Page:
Advice for White Belts
You took the plunge and started jiu-jitsu! Everything is new and wonderful and strange and confusing. Looking back on it, my time as a white belt was probably the most fun. That’s when you’re experiencing so many things for the first time. You get to feel the excitement of seeing the basic techniques with fresh eyes. You won’t fully appreciate it at the time, but those fundamentals are going be the classics you return to again and again for as long as you train.
Now is the time to really enjoy learning from trial and error. No one will look down on you for screwing up as a white belt. You may feel pressure to perform, and of course you should try your hardest, but no one will remember your “failures” at this point. Do your best, learn from your mistakes, and ask for help when you need it.
Use your newbie enthusiasm as fuel to build to a regular training routine. Now is the time to form habits that will keep you training for years to come. Start eating better and keeping a sane sleep schedule so your body and mind are ready for class. Your hyper-enthusiasm will die down eventually, and when it does, you’ll need workaday attitude in its place to keep you showing up to train, even on the days you had to drag your feet to the gym.
Once your body can handle it, add a simple strength and conditioning routine. You don’t need to go crazy with HIIT training with a high-altitude Bane mask like you’re filming a UFC pre-fight promo. Find a simple but smart routine that balance out the ways BJJ will overdo certain muscles and underdevelop others. Injuries will be one of the biggest obstacles to training for a lifetime, and you want to strengthen your body against the preventable ones. This is the advice I most wish I followed as a beginner because BJJ will screw up your joints if you don’t do handle it early.
You will be so excited when you get your first stripe! You will dream about getting that glorious blue belt wrapped around your waist. Don’t be surprised if when that day comes, your excitement is mixed with anxiety. You’re not alone.
Advice for New Blue Belts
You’re getting the hang of this. Keep your excitement burning but settle in for the long haul. You’re just getting started. (Spoiler: the same is true when you reach black belt.)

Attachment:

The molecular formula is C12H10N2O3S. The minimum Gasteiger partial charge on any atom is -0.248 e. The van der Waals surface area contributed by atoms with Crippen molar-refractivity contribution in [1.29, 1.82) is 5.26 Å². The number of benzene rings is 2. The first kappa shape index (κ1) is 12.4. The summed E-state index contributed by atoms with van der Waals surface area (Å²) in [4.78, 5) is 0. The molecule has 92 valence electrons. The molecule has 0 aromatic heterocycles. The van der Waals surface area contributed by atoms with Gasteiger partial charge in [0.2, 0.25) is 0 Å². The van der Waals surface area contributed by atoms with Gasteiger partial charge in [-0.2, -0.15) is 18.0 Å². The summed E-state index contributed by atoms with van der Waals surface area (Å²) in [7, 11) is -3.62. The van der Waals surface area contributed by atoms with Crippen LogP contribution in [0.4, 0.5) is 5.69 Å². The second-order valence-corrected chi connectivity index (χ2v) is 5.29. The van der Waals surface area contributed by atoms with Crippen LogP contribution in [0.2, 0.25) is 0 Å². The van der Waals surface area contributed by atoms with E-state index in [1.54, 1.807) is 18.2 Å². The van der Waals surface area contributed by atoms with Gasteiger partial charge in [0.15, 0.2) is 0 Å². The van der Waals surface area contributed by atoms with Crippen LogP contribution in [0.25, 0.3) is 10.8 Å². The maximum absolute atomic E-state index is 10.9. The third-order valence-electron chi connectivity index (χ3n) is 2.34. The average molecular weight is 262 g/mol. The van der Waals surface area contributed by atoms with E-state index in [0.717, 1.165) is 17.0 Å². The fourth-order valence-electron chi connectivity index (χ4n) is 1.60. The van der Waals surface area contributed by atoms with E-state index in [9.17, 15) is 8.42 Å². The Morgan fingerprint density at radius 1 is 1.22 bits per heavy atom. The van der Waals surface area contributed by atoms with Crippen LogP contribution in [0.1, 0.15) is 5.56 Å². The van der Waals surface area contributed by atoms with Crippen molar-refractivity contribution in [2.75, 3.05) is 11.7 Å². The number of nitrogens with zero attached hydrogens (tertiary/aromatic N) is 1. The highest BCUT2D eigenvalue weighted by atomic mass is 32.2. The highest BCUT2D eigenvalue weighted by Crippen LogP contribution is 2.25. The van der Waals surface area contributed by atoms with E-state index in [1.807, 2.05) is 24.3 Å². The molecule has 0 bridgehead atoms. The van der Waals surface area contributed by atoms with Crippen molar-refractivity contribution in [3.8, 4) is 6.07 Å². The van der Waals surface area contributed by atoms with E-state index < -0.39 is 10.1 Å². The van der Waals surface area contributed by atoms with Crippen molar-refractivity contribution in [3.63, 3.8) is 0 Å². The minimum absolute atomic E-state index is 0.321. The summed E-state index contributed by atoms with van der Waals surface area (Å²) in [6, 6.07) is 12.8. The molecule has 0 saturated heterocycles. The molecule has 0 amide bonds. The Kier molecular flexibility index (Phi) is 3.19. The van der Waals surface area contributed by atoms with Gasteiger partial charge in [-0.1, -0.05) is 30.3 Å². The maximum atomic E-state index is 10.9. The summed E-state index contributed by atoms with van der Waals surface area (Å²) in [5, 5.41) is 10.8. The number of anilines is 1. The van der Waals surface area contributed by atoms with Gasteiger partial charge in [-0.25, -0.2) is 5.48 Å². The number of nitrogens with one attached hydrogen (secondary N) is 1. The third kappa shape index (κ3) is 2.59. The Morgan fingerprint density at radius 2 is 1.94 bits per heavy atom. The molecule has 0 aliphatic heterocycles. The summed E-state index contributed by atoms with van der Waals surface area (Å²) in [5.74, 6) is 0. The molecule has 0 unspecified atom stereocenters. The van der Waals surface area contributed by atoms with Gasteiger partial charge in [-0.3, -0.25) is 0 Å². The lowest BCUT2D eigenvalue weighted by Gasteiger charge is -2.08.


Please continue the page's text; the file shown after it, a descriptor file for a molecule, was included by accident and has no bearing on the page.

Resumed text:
Don’t let the pressure of the new belt get to you. You may really hate doing poorly with those dirty white belt scrubs now. Who was watching when you failed to effortless subdue every opponent who dared stand against you? Will they talk about you behind your back? Are they counting taps? Worse yet, did sensei see?
Chill out. Just keep training and do your best. Enjoy your successes, but you can avoid the emotional rollercoaster by developing a healthy sense of Stoicism.
Keep working on your weaknesses. Your belt may have changed color but the reality is that you likely need to work on the same things that got you to blue belt: escapes, defenses, survival instincts, and good posture. This will go a long way towards easing your “new belt performance anxiety.” You can start adding in more fun stuff like developing your guard, learning to pass guard, and maintaining dominant positions.
Don’t be quick to write off a technique just because you’re not good at it right away. Blue belts (or even worse, some white belts) can be quick to dismiss a difficult new technique. Keep the open mind you had as white belt. Watch instruction with fresh eyes, and drill like the technique was meant just for you. When a move makes you feel stupid or uncoordinated -- assuming it’s a fundamental and not some gimmick from YouTube -- be glad for that. That move has the most to teach you. Put in the extra effort to really learn it.
Even if you don’t end up making it part of your game now, acting like it will broadens your knowledge and adds to your movement repertoire. This is especially important if you have dreams of becoming an instructor. You’ll need to be able to teach a wide variety of techniques, even ones you don’t personally prefer, because others will need to know them.
Until Next Time...
There you go! That advice should help you through those rough first few years. The key takeaway lessons should be: train a lot, take care of your body, keep an open mind, enjoy your enthusiasm when you feel it, and show up to class even when you don’t.
Next time I’ll talk about how to approach training into purple and brown belt. Let me know if you have any specific challenges you’d like help fixing.